Then, to make matters worse, in 1817 Mount Tambora exploded. This was the biggest eruption ever recorded and the dust cloud covered the whole Earth. The skies were so dark that it became known as ‘the year with no summer’. Crops failed, People starved. Charity was overwhelmed.

Unemployment was so bad that, for example, the Government agreed to lend the Regent’s Canal Company money to continue cutting the canal from Paddington to Whitechapel and the Pool of London. The Company had run out of money yet again and the work was stalled. The government was not much interested in the canal, but saw it as a way of providing work for the unemployed and so staving off possible food riots. Roosevelt and the New Deal Programme did the same thing on a vastly greater scale in the nineteen thirties. Perhaps one could say that the 1917 Regent’s Canal loan was one of the first examples of Keynseian economics.

Other areas would have tried to solve their problems in other ways, but still malnutrition and even starvation occurred. This was not the time for speculative building.

Slowly economic conditions improved, but it was not until 1821 that there was a second sale of the Darlington Estate and builders ventured into Stoke Newington.


The Second Darlington Estate Sale in 1821

1810 Sale map of the Darlington Estate with the Cubitt purchases marked.

 

The Planning for the New Albion Road 

The Sale Map shows the first planned layout of Albion Road across the early meadows. For hundreds, if not thousands of years, Church Path had run in an almost straight line to join the villages of Newington Green and Stoke Newington. The northern half ran along the edge of the Vicar’s Glebe Field to the old St Mary's Church.

Builders needed plots which were of a manageable size, each about a 100 feet deep to give room to build houses with generous gardens, and long enough to hold eight or a dozen houses according to size. This was as much as most builders could afford to tackle at any one time. Even so, many would later have to sub-divide their plots with smaller builders, to spread the risk. All building was a gamble, slightly less risky than cards, but almost as unpredictable and this risky game goes on for years, through times of prosperity and trade depressions.

The agents selling the estates were aware of these problems, so they laid out the new Albion Road about 100 feet east of the Glebe field, and lined it on both sides with half acre building lots, each about 100 feet deep and 220 feet long. Thus Church Path became the back border to the houses on the west side of Albion Road. Today the back border is Stoke Newington School.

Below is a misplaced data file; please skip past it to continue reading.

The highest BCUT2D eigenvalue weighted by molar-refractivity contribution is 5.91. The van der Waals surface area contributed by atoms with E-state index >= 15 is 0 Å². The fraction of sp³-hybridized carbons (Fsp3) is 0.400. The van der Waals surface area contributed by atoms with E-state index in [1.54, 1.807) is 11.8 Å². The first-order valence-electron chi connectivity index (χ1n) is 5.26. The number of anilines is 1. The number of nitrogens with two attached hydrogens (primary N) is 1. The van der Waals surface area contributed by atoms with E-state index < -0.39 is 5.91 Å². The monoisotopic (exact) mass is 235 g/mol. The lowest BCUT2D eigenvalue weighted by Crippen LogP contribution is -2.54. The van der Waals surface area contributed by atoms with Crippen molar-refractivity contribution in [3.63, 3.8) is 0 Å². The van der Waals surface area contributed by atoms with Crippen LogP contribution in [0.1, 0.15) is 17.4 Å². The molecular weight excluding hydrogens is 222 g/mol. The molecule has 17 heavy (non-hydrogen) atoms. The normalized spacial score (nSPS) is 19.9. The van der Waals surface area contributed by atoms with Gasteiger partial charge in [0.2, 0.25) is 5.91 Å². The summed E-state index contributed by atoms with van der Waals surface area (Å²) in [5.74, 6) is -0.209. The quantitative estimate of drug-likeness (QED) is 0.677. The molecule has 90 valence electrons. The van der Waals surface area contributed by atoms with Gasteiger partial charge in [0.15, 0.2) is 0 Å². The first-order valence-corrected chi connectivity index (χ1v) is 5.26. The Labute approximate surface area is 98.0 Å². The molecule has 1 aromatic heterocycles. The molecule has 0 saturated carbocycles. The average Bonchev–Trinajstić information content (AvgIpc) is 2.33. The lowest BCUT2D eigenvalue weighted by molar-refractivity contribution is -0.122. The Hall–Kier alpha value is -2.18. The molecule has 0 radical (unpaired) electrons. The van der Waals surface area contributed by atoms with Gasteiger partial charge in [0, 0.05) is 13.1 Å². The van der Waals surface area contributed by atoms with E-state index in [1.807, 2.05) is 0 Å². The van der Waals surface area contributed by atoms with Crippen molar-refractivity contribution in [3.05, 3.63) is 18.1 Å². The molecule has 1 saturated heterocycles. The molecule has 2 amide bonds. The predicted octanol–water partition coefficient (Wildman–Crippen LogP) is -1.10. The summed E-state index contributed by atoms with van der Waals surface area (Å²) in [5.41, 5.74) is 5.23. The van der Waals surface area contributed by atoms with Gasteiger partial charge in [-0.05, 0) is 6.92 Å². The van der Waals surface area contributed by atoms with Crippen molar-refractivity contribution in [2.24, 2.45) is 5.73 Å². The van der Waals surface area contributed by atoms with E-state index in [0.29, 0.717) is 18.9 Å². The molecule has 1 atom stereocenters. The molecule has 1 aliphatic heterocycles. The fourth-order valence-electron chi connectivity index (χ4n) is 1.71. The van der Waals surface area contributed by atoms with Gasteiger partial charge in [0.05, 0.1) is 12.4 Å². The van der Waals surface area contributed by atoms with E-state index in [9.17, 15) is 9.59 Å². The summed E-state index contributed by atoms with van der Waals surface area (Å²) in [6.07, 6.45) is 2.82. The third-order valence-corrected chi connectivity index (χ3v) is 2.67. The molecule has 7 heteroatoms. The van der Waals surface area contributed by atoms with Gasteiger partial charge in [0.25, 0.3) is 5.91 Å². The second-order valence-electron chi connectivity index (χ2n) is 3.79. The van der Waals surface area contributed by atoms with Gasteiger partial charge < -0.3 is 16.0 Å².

At the southern end of the Glebe Field the new Albion Road crossed Church Path to form what is now the shopping parade. It then continued on the west side of Church Path and the same 100 feet from it, all the way to Newington Green. Church Path now became the back border of the houses on the east side of Albion Road, instead of the west. Thus Church Path controlled the shape of Albion Road all along its length.

 


The Northern Half of Albion Road on the Allerton Tithe Map of 1848

By this time this part of the road was fully built up and the site numbers represent the different properties Cubitt had built.

The 1848 Tithe map shows houses on both sides of Albion Road as far down as the bottom of the Glebe field. Cubitt and his brother had bought several extra plots over the years to add to those he had bought in 1821, so most of the houses in the northern part of Albion Road would have been built by Cubitt. He held the freeholds of these houses for years and financed much of his later speculation and building with them as security.

 

 

++ Insert Albion Rd street plan from Hobhouse.


The Southern Half of Albion Road 1848

++KEITH is it possible to recocile the colours of these two maps please? One was with flash and the other not.

At first houses were built only on the east side of Albion Road between what is now the Shopping Parade and Newington Green. This was because the East side of Albion Road ws controlled by Hornsey and they seem to have been quicker off the mark than Stoke Newington The first of these were large houses, occupied by very prosperous people who were buying properties with views across farmland as far as Green Lanes.The later houses, nearer Newington Green, became smaller and on shorter frontages.

++Earliest Cubitt pic

 

++Stuccoed Cubitt pic

 

++Utilitarian Cubitt. pic

One can find rows of houses like this, efficient but unadorned in Camden Town and Paddington.

 

Typical Albion Road Houses of different types